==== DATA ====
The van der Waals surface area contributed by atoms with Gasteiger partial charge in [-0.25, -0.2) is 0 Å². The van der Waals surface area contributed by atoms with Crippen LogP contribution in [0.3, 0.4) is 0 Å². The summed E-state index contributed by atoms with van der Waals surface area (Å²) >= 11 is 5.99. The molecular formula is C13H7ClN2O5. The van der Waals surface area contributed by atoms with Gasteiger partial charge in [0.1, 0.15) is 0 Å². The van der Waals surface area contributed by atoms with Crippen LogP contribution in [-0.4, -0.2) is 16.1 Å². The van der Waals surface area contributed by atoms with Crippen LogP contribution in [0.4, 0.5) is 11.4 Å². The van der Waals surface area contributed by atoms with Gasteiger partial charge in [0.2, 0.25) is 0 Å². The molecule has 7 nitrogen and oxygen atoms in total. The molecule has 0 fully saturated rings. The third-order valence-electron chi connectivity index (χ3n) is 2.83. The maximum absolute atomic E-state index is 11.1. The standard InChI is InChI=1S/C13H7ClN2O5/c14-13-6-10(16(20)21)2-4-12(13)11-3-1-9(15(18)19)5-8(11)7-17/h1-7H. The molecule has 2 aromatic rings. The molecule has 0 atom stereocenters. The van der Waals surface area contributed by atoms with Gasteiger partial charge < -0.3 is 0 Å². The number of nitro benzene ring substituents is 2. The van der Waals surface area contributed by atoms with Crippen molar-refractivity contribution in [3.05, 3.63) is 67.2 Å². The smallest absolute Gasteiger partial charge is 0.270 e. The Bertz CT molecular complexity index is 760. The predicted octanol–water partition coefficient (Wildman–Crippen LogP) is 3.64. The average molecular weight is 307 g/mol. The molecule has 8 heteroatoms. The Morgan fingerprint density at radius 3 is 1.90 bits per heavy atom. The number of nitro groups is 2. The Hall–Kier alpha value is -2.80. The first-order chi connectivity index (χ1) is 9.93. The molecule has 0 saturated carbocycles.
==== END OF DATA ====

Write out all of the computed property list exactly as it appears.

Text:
The van der Waals surface area contributed by atoms with Gasteiger partial charge in [-0.25, -0.2) is 0 Å². The van der Waals surface area contributed by atoms with Crippen LogP contribution in [0.3, 0.4) is 0 Å². The summed E-state index contributed by atoms with van der Waals surface area (Å²) >= 11 is 5.99. The molecular formula is C13H7ClN2O5. The van der Waals surface area contributed by atoms with Gasteiger partial charge in [0.1, 0.15) is 0 Å². The van der Waals surface area contributed by atoms with Crippen LogP contribution in [-0.4, -0.2) is 16.1 Å². The van der Waals surface area contributed by atoms with Crippen LogP contribution in [0.4, 0.5) is 11.4 Å². The van der Waals surface area contributed by atoms with Gasteiger partial charge in [0.2, 0.25) is 0 Å². The molecule has 7 nitrogen and oxygen atoms in total. The molecule has 0 fully saturated rings. The third-order valence-electron chi connectivity index (χ3n) is 2.83. The maximum absolute atomic E-state index is 11.1. The standard InChI is InChI=1S/C13H7ClN2O5/c14-13-6-10(16(20)21)2-4-12(13)11-3-1-9(15(18)19)5-8(11)7-17/h1-7H. The molecule has 2 aromatic rings. The molecule has 0 atom stereocenters. The van der Waals surface area contributed by atoms with Gasteiger partial charge < -0.3 is 0 Å². The number of nitro benzene ring substituents is 2. The van der Waals surface area contributed by atoms with Crippen molar-refractivity contribution in [3.05, 3.63) is 67.2 Å². The smallest absolute Gasteiger partial charge is 0.270 e. The Bertz CT molecular complexity index is 760. The predicted octanol–water partition coefficient (Wildman–Crippen LogP) is 3.64. The average molecular weight is 307 g/mol. The molecule has 8 heteroatoms. The Morgan fingerprint density at radius 3 is 1.90 bits per heavy atom. The number of nitro groups is 2. The Hall–Kier alpha value is -2.80. The first-order chi connectivity index (χ1) is 9.93. The molecule has 0 saturated carbocycles.